Seconding the bloody awful biting phase. My dog is 7 months and will still grab me. We are working on it.
If you are getting a dog there's a great FB group. Dog Training Advice and Support. Free advice and fact files on all sorts of things. Run by experts. All positive and force free. Has been a lifeline for me.
Also not advocating a puppy if your DC is scared of dogs. The biting stage is bloody awful hence my MN name.
For allergies I reacted to my puppy for a few weeks but now it doesn't seem to be a problem but for those week my hands and arms were blotchy and itchy.
Don't go for any poodle mix on the assumption that it won't shed. The current fad is for labradoodles but there's no guarantee which bit of the breed you'll get. If you like a fluffy lab then fine but labs coats shed like buggery and it's a recessive gene so there's no guarantee of selectively breeding for it.
A good book about all the practicalities of dog ownership right from puppyhood is The Happy Puppy Handbook by Pippa Mattinson. Really useful read.
Good luck with whatever you decide!
A lot of men don't seem to want smaller dogs as they don't think they're manly. It's bullshit and stupid, a dog is not a penis extension.
A smaller dog can be so much easier to cope with. Even as puppies, larger dogs will be too strong for your children to walk, especially as they can pull/get boisterous when they're young.
Kids will lose interest once the novelty factor is over. It will be you doing 95% of the work, especially when it's cold and rainy.
Do think about the impact - no long days out unless it's dog friendly or you pay someone to look after the dog. A few hours shopping, then going to the cinema or a meal has to be planned, not spontaneous anymore
Costs can mount up - food, annual vaccine and boosters, dog walkers or sitters, kennels etc., insurance - people spend surprising amounts on their dog!
Don't get a dog unless you / your OH actually want one and I wouldn't get a dog at all until your middle child has met lots and actually wants one in the house . Worse scenario is getting one and then having to rehome it because the child cannot cope .
My middle child is almost 12 - and is old enough to know that the best way of conquering her fears is to deal with them and face them. Point taken about the biting stage though.
When I said "small dog" I meant the pomeranian, chihuahua or yorkie types which seem so fashionable at the moment We'd be up for having something like a West Hihgland terrier or Border terrier.
I've also heard via a friend that Guide Dogs rehome puppies at a year old - the ones who have been through basic traning and are socialised, but which just don't make the grade as a guide dog. Anyone with any experience of this?
Whereabouts are you Tinfoil?
There are some dog training clubs that run special classes for children who are scared of dogs. Unfortunately the ones I know of are all down south (Essex, Sussex and Kent) but if you're in or near those areas it's really worth looking into.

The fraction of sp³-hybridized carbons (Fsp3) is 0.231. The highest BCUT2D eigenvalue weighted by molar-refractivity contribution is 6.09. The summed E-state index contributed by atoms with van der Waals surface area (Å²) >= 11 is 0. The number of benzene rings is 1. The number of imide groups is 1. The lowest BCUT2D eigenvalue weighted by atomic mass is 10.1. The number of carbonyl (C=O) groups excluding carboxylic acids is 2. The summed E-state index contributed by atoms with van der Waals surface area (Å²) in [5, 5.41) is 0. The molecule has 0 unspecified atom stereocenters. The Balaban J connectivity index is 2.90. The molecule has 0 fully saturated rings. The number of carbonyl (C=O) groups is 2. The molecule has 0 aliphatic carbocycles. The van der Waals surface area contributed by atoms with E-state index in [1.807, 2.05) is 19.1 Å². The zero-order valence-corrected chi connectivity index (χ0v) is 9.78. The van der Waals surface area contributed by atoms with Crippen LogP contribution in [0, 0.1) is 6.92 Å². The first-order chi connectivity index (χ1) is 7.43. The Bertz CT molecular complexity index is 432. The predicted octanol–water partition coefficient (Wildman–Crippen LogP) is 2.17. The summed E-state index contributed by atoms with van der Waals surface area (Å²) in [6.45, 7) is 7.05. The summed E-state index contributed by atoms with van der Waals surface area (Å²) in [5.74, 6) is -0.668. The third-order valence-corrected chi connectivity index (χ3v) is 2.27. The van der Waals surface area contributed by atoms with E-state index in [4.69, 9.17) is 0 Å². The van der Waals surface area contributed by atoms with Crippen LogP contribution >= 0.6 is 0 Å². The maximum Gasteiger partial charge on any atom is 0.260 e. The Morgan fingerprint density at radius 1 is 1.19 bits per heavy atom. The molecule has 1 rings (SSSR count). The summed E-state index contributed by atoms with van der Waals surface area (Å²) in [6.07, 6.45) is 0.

There's an FAQ about rehoming withdrawn guide dogs here.
We're in Glasgow. I approached a club a while ago which has pet therapy dogs, they go into hospitals and nursing homes. But they won't see us without an NHS referral, and the NHS is so stretched that they won't see her to help. Catch 22. She's a lot better than she was, she used to run into the road rather than pass a dog on the street. She's usually OK now and past the running in the road stage, but hates dogs which are jumpy, particularly spaniels and collies.
We have spoken to her about the possbility of getting a dog and she's positive about it. Having read through the stuff about guide dogs I don't think it's for us after all - I am not an experienced dog owner although DH is and I don't think I'd do a good job with a dog with behavioural issues or health issues.
What about a retired greyhound , no mess , easy to maintain exercise wise and most places are very open for people to go and have a look and a cuddle . They are also pretty placid so should suit your daughter .
Some dog clubs run courses for people who are scared of dogs or those who don't have dogs but want to know more about them. They use very well trained adult dogs who have,, for example, a reliable down-stay. This way the dog remains quiet and the person can decide when and how to initiate contact on their own terms. They also discuss dog body language and how to read the difference between an excitable dog and an aggressive dog. Maybe your DD would benefit from something like that before you made a choice about a breed?
Oh thanks for your helpful replies
I'm calling them tomorrow
We are all keen as a family to do this
My biggest worries are letting. It go when the time comes and how my youngest will cope when it goes as he will only be ablit five so hard for him to understand
My eldest will understand more
Good to have these questions answered esp the more basic stuff so I don't have to ask the puppy supervisors the most most basic things like how often to bath
I thought it might be once a week or something
You've all given me loads of things to research and find about about
At Brighton I think that will be for the guide dog people to decide
I think they will be bmvapavke of deciding if we are fit for the job
Rtkanga we have been to lemington spa twice now
Once for the breeding centre tour and once on the training center tour and have spoken to other puppy walkers and trainers
And seen the training. Books they use
Which is v helpful
How long is the wait normally for a puppy ?
How long do you think I'll need to get up until the night for
It seems to be it will be a bit like having another child
Mind you they slept through from six weeks and potty trained great
Mind you left it till quite late 2 and a half lol
I know they are not allowed to play with balls
Are they allow to sit if sofas or is that a no no ?